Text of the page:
Towards the end of the novel, Zhang Wuji saves Xie Xun, who has been captured, and exposes the truth behind the causes of the conflicts between the Ming Cult and the "orthodox" sects. He becomes a key figure in leading the wulin and rebel forces to overthrow the Mongol-led Yuan dynasty, but decides to retire from the wulin after mistakenly believing that the Ming Cult's members are plotting to betray him. He decides that Zhao Min is his true love and they leave to lead a reclusive life far away from society.
Jin Yong's evaluation of Zhang WujiEdit
In the afterword of the novel, the author Jin Yong explains that Zhang Wuji has less heroic traits compared to Guo Jing and Yang Guo, the protagonists of the first two books in the Condor Trilogy, and he has a fair share of strengths and weaknesses. His personality is strongly influenced by social factors and people around him, and he has no chance of escaping from harsh reality most of the time. Although he chooses Zhao Min in the end, his love life is in a mess as he is very indecisive on which of the four maidens he truly loves. He may be a formidable martial artist just like Guo Jing and Yang Guo, but he is not suited to lead a martial arts sect. On a personal level, he is sincere and self-sacrificing towards his followers, but he lacks the ambition and decisiveness that would enable him to remain in power. In fact, he only becomes the Ming Cult's leader because he is eager to please his followers, who insist that he leads them after he saves their lives.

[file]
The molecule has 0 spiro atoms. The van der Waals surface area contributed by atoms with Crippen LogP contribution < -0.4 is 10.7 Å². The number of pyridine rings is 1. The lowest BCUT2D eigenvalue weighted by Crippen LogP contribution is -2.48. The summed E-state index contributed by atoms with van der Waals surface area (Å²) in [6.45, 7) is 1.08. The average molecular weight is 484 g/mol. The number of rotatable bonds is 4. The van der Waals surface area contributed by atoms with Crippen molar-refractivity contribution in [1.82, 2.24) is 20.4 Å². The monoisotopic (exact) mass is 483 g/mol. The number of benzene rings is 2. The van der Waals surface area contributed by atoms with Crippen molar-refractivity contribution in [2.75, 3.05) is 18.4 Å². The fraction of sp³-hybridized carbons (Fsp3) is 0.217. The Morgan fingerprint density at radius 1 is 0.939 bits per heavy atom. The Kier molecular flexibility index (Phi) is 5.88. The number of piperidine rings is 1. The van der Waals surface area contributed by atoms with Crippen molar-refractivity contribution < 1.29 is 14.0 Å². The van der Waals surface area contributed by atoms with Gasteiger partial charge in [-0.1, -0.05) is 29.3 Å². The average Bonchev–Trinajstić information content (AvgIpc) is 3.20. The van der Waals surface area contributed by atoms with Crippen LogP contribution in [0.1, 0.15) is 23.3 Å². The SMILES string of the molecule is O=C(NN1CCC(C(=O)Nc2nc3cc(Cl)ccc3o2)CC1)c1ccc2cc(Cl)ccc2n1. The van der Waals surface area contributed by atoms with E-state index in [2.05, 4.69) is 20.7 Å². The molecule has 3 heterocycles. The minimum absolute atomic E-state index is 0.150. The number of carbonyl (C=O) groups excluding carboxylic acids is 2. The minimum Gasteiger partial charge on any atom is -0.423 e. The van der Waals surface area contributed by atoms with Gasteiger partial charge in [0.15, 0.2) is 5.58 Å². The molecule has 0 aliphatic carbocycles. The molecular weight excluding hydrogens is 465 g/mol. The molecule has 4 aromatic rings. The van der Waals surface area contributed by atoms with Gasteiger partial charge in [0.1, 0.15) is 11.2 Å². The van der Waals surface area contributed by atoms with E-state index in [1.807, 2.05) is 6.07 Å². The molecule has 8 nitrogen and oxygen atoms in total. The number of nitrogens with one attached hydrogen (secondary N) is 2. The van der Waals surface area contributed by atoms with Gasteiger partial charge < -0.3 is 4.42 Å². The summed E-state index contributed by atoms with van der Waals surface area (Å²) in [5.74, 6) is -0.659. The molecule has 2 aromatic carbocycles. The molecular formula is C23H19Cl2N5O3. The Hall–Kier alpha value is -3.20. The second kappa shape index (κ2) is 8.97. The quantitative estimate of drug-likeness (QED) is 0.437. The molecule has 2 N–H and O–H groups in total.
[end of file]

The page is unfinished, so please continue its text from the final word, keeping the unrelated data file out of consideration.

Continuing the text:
Martial arts and skillsEdit
- Medicine and toxicology: Zhang Wuji learnt medicine and toxicology from the reclusive physician Hu Qingniu and his wife, Wang Nangu, when he is staying in Butterfly Valley to recover from his injuries in his childhood.
- Wudang Long Fist (武當長拳; wǔdāng chángquán) and Cloud Ascending Ladder (梯雲縱; tīyúnzòng) are among the fundamental skills of the Wudang Sect. Zhang Wuji learnt them from his father in his childhood.
- Seven Injuries Fist (七傷拳; qīshāngquán) is the Kongtong Sect's signature skill. It allows the user to inflict severe internal injuries on an opponent at the cost of long-term damage to the user's internal organs as the user progresses from one stage to the next. In his childhood, Zhang Wuji learnt the verses from his godfather, who had stolen the manual from the Kongtong Sect. He practises the skill after he has learnt the Nine Yang Divine Skill, which protects him from damaging his internal organs.
- Nine Yang Divine Skill (九陽神功; jiǔyáng shéngōng) is an inner energy skill that can heal internal injuries and boost internal strength. It was written in the Nine Yang Manual, which was stolen from the Shaolin Sect and lost at the end of The Return of the Condor Heroes. The Shaolin, Wudang and Emei sects each has an incomplete version of the manual. Zhang Wuji finds the long-lost manual by chance and uses it to learn the skill, healing himself completely and building up immense internal strength, which allowed him to learn advanced skills later.